The intricately carved pillars lead you into the chamber of Beauty and Divinity. Beauty in Divinity; Divinity in Beauty.
Your eyes want to linger on the details of the pillars, take in every piece of carving and beauty. At the same time the inner quietude pulls you in.
Disciple: Is form inseparable from the experience of beauty?
Sri Aurobindo: On the plane of matter it seems so, but it is not true on planes of consciousness above mind. There, beauty can be formless. (Evening Talks with Sri Aurobindo, 12-10-1942)
Disciple: What is the utility of aesthetic refinement in spiritual development?
Sri Aurobindo: The aesthetic sense is easily purified and it can then open the path of approach to the Supreme through beauty. It is very difficult to purify a rough and gross being. (Evening Talks, 12-8-1926)
Your footsteps slowly take you in, quietly, with a sense of awe and quiet anticipation. No rush, no hurrying through, you just walk through the space slowly, purposefully or with no purpose at all but just to experience the majesty and glory that is all around you.
Or you don’t walk at all. You just stand still. Quietly, in silence, you just stay there. For as long as you must. For as long as you hear the poetry of those stones, the music in that silent space.
The experience is not merely an aesthetic one, for that would last only till you are in the physical presence of the art. This is also not only your mind’s or heart’s journey back into the glorious past of India of thousands of years ago when thousands of Sun-worshippers would have gathered in this temple dedicated to Lord Surya, the Sun God.
This is more than that.
This is a journey within. A journey into the chambers of the inner you where you want the Light of the Sun God to shine, into all those corners from where you want those pesky little darknesses to be gone. A journey that gradually leads you to a bright and vast openness, that makes you, the inner you more receptive to the new Light that must fill in those spaces within.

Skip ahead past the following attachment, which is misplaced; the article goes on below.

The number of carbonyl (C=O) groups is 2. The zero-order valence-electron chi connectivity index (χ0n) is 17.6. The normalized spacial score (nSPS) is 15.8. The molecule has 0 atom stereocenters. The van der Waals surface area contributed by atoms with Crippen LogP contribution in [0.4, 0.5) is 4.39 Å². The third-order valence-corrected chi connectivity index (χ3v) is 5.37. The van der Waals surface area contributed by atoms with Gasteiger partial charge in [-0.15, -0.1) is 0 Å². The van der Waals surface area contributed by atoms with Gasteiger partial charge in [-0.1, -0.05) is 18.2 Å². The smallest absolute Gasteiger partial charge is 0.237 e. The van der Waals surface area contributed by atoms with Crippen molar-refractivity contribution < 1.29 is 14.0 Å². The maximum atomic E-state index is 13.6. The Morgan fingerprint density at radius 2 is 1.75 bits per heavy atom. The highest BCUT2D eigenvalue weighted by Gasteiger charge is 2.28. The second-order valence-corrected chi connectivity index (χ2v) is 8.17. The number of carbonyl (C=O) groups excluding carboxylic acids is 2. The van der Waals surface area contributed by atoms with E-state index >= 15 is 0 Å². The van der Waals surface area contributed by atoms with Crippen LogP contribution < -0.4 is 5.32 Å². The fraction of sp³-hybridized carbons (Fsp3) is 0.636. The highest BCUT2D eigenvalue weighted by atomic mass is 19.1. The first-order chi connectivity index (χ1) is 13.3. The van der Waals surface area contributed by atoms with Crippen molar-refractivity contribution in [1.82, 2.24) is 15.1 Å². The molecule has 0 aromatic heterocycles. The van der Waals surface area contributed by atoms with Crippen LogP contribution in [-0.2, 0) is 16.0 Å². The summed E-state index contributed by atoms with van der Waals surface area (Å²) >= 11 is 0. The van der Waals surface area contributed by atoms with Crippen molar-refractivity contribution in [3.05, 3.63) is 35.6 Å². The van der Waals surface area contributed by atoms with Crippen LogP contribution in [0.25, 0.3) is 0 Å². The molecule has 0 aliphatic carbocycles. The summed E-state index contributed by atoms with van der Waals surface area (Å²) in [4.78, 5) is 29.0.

“An Indian temple, to whatever godhead it may be built, is in its inmost reality an altar raised to the divine Self, a house of the Cosmic Spirit, an appeal and aspiration to the Infinite.” (Sri Aurobindo, CWSA, Vol. 20, p. 273)
It is in this aspiration and appeal to the Infinite that all details find their rightful place and purpose. You begin to know intuitively why and how the detailed abundance of the majestically carved pillars and the intricately elaborate gateway are steps to experiencing the sublime beauty of the divinity within, and also the divinity of beauty within.
A certain type of critical mind, which often fails to see the inner significance of what the outer eye meets, looks at the profusion of artistic detail on the ancient Indian temple walls, gateways and pillars, on the hallways of old palaces and other buildings and asks – why is everything so crowded, why every little space is filled up, where is the blank space, how can one take it all in?
But to an Indian heart and mind,
“that is the necessity of [India’s] superabundance of life, of the teeming of the infinite within her. She lavishes her riches because she must, as the Infinite fills every inch of space with the stirring of life and energy because it is the Infinite.” (p. 8)
And long after you come back, the beauty of that experience still lingers within, quietly and often without your awareness. It is not really a memory, maybe something more, something subtler. It is a vibration, perhaps. And you know what you need to do to re-experience that vibration.
You just need to go back, no not to the physical space, but that space within where you first felt that touch of delight. You sit quietly and go to that space and recall.
And the words begin to resonate –
As the Infinite fills every inch of space…
…with the stirring of life and energy…
…because it is the Infinite…
These words reverberate inside, quietly. You let them. You stay in gratitude for that experience, for that vibration.
Disciple: What is it in beauty that gives us delight?
Sri Aurobindo: Beauty is the Divine himself in his Ananda power seeking to express himself in perfect form. That is, perhaps, the only definition that could be given. Since you are particular about it one can say that there are several elements of beauty: one is the power of Ananda that seeks expression, the other is the form – or you can say, the manner in which it expresses itself. (Evening Talks, 27-8-1926)
For another photo-essay inspired by the Sun Temple at Modhera, Gujarat, click HERE.
All photographs by Suhas Mehra. Please do not reproduce or copy without permission.
Linking with ABC Wednesday, Round 20, E: E is for Experience
Linking with Vidya Sury’s Gratitude Circle